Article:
By Dr. Skylar Kulbacki

MiraLAX is a commonly prescribed over the counter (OTC) medication that is becoming more popular among pediatricians for the treatment of constipation in their young patients. A laxative intended for adults, MiraLAX is now being prescribed to children and infants as young as a few weeks old.
The effectiveness and safety of MiraLAX and its active ingredient polyethylene glycol 3350 (PEG) has not been tested in children.

“Safety and effectiveness in pediatric patients has not been established.” [1]

Even though there have not been any studies to confirm the safety of the use of MiraLAX in the pediatric population, it does not stop many pediatricians from suggesting to parents to put their children on long term regimes using this potent drug. There have even been protocols created by The Seattle Children’s Hospital for long term use of MiraLAX, up to 12 months [2], even though it states directly on the label to not use the medication for longer than 7 days.


The cutout from the MraLAX product label [3].


What is this dosage doing to our children? Is it necessary?
How does MiraLAX work?
• PEG, the active ingredient in MiraLAX, is an osmotic laxative. This means that it acts by stimulating the intestines to pull in water from the body, softening the stool and allowing for an easier bowel movement. By pulling this water from the body and into the intestines, the risk for becoming severely dehydrated and experiencing electrolyte disturbances is greatly increased.

What does this mean for my child?
• By treating the symptom and not the source of constipation, a child may be at risk for developing long term complications due to chronic constipation and/or laxative use.

• The effects of prolonged and habitual use of MiraLAX is unknown, but due to its properties, this drug can at the very least cause dehydration, malnutrition, and Gastrointestinal dysfunction in a child.

• The body becomes accustomed to the stimulation provided by the medication, and constipation is likely to persist in the absence of laxative use. This creates a physical dependency upon laxatives to create a bowel movement at all.

How to help your child suffering with constipation:
• If your child is currently being treated for constipation using MiraLAX or another laxative, speak to your pediatrician about weaning your child off these medications safely.

• Try to figure out why your child may be suffering from constipation:

o Is your child drinking enough water throughout the day?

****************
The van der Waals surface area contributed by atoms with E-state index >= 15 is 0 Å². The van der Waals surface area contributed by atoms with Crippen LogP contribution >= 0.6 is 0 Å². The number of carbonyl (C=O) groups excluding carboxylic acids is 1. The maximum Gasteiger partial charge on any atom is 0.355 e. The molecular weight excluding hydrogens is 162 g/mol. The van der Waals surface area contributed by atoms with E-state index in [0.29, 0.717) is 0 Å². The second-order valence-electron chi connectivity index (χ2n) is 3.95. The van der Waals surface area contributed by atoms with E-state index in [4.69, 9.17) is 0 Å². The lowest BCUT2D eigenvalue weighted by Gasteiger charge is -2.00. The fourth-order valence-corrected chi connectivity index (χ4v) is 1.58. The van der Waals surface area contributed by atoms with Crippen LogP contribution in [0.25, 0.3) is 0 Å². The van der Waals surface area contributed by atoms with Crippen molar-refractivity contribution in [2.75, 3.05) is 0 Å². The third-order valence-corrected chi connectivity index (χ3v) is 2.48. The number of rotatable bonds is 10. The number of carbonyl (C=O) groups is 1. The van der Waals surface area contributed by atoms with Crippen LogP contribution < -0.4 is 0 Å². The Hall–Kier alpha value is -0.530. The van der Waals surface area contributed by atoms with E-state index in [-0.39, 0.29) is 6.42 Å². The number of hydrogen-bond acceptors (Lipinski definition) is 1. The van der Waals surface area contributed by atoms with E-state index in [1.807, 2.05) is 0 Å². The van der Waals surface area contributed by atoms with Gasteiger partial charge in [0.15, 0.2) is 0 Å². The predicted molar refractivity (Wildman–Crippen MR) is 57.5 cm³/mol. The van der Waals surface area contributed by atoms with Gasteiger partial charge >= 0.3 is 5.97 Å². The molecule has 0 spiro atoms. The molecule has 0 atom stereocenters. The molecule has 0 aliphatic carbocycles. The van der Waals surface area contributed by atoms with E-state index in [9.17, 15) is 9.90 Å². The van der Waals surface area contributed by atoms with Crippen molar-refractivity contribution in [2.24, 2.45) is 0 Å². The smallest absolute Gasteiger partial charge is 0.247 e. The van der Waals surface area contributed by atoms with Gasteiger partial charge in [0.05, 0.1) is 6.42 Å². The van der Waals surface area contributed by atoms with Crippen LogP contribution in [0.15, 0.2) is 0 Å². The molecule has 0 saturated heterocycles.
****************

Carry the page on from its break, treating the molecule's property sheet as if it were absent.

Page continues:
Kids Total Daily Beverage and Drinking Water Requirements:
4 to 8 year old Girls and Boys need 5 cups a day
9 to 13 year Girls need 7 cups a day
9 to 13 year old Boys need 8 cups a day
14 to 18 year old Girls need 8 cups a day
14 to 18 year old Boys need 11 cups a day

o Is your child eating a diet consisting of naturally binding foods?

White bread/pasta/rice

o Does your child eat enough fiber each day?

Black beans

o Does your child get enough physical activity throughout the day?

Daily physical activity and exercised helps to keep the bowels healthy and regular.

• If your child is still suffering from constipation after a change in diet, increased water consumption, and daily physical activity there are safe and effective options for promoting a healthy GI and regular bowel movements.

o A daily probiotic will help to feed the GI and creates an environment for regularity.
o Chiropractic care can remove any restrictions the body may have creating improper nervous system communication that directly regulate the bowel and GI tract.
o A gentle belly massage using lavender oil can help to stimulate a bowel movement. Working from the child’s right lower belly and massaging little circles with your hands in a clockwise motion in an upside-down U will help to ease discomfort and encourage a bowel movement.

Children should be having a bowel movement every day at the very least. For infants, it is more, at least 2-3 times each day. Feces are filled with toxins and it is vital to health that bowel movement are occurring daily.


1. Breckenridge Pharmaceutical Company. “Polyethylene Glycol,”, last revised Februaray 2016, [link].
2. Seattle Children’s Hospital Research Foundation. “Constipation Treatment Recommendations When Child is Over One Year of Age, for New Diagnosis or Recurrence of Symptoms. [link]
3. “Stop use and ask a doctor if you need to use a laxative for longer than 1 week,” MSD Consumer Care, Inc., “Directions,” “Warnings,” MiraLAX product label, [PDF file].
4. Academy of Nutrition and Dietetics. “Water: How Much Do Kids Need?”,, last revised May 2015, [link].